40. Efficient Markets Hypothesis – EMH • An asset’s current price reflects all available information– this is the EMH. • If it didn’t, there would be an incentive for investors to act on that information. • Suppose, for example, that investors noticed that good news led to stock prices rising slowly over two consecutive days. • This would mean that at the end of the first day, the good news was not all incorporated in the stock price. P.V. Viswanath

  41. Efficient Markets Hypothesis • In this situation, it would be optimal for traders to buy even more of a stock that was noted to be rising on a given day, since the stock would rise more the next day, giving the trader an unusually good chance of making money on the trade. • But if many traders pursue this strategy, the stock price would rise on the first day, itself, and the informational inefficiency would be eliminated. • Empirically, financial markets seem to be reasonably close to being efficient. • This allows us to price financial assets with respect to fundamentals without worrying about deviations from these fundamental prices. P.V. Viswanath

  42. Stock Price Fundamentals • What determines the price of a stock? Or, in other words, why would an investor hold stocks? • The answer is that s/he expects to receive dividends and hopefully benefit from a price increase, as well. • In other words, P0 = PV(D1) + PV(P1) • However what determines P1? • Again, using the previous logic, we must say that it’s the expectation of a dividend in period 2 and hopefully a further price rise. Continuing, in this vein, we see that the stock price must be the sum of the present values of all future dividends. P.V. Viswanath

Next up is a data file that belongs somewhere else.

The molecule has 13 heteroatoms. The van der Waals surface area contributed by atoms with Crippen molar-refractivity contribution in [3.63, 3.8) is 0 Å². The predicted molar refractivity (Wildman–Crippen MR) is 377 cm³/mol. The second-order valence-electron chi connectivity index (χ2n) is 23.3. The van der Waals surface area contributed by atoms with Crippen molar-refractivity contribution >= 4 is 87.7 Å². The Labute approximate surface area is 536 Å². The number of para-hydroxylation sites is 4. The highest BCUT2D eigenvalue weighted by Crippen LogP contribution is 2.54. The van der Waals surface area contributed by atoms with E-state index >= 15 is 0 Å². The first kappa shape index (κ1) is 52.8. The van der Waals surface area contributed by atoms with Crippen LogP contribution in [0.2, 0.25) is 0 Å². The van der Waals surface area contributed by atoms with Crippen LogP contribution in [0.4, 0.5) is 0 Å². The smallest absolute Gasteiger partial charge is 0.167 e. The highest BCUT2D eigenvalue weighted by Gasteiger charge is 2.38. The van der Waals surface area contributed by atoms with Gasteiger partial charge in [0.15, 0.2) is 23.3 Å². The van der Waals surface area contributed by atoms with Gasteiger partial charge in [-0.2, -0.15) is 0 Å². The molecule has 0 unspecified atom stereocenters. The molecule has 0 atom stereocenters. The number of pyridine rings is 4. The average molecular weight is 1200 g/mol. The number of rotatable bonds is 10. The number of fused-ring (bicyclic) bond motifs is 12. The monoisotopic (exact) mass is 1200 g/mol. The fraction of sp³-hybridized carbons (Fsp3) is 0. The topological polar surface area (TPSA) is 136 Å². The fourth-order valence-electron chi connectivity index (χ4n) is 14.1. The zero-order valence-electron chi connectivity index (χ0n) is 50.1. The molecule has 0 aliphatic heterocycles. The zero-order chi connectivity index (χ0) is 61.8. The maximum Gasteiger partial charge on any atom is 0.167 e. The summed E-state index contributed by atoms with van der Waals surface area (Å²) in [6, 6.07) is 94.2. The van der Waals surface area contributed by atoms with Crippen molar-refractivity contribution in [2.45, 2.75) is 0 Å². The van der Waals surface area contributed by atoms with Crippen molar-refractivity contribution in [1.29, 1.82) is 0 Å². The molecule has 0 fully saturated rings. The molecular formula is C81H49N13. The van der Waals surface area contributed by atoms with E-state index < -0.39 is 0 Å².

43. Dividend Mechanics • Declaration date: The board of directors declares a paymentRecord date: The declared dividends are distributable to shareholders of record on this date.Payment date: The dividend checks are mailed to shareholders of record. • Ex-dividend date: A share of stock becomes ex-dividend on the date the seller is entitled to keep the dividend.   At this point, the stock is said to be trading ex-dividend.  P.V. Viswanath

  44. Dividend Discount Model • What is the price of a stock on its ex-dividend date? • Using the previous logic, we see that it’s simply • where k is the appropriate discount rate to discount the dividends consistent with their riskiness. • We assume that the one-period ahead discount rate is the same for all periods. That is, we use the same rate to discount D1 to time 0, as we use to discount D2 to time 1. P.V. Viswanath

  45. Gordon Growth Model • If we assume that the dividend is growing at a rate of g% per annum forever, this formula simplifies to: • We see that the price of a stock is higher, the higher the level of dividends, the higher the growth rate of dividends and the lower the required rate of return or the discount rate, k. P.V. Viswanath

  46. Two essential concepts • Cash flows at different points in time cannot be compared and aggregated. All cash flows have to be brought to the same point in time, before comparisons and aggregations are made. • The concept of a Time Line: P.V. Viswanath

  47. Cash Flow Types and Discounting Mechanics • There are five types of cash flows - • simple cash flows, • annuities, • growing annuities • perpetuities and • growing perpetuities P.V. Viswanath

  48. I. Simple Cash Flows • A simple cash flow is a single cash flow in a specified future time period. Cash Flow: CFt ________________________________________|____ Time Period: t • The present value of this cash flow is- PV of Simple Cash Flow = CFt / (1+r)t • The future value of a cash flow is - FV of Simple Cash Flow = CF0 (1+ r)t P.V. Viswanath

  49. Application: The power of compounding - Stocks, Bonds and Bills • Between 1926 and 1998, Ibbotson Associates found that stocks on the average made about 11% a year, while government bonds on average made about 5% a year. • If your holding period is one year,the difference in end-of-period values is small: • Value of $ 100 invested in stocks in one year = $ 111 • Value of $ 100 invested in bonds in one year = $ 105 P.V. Viswanath

  50. Holding Period and Value P.V. Viswanath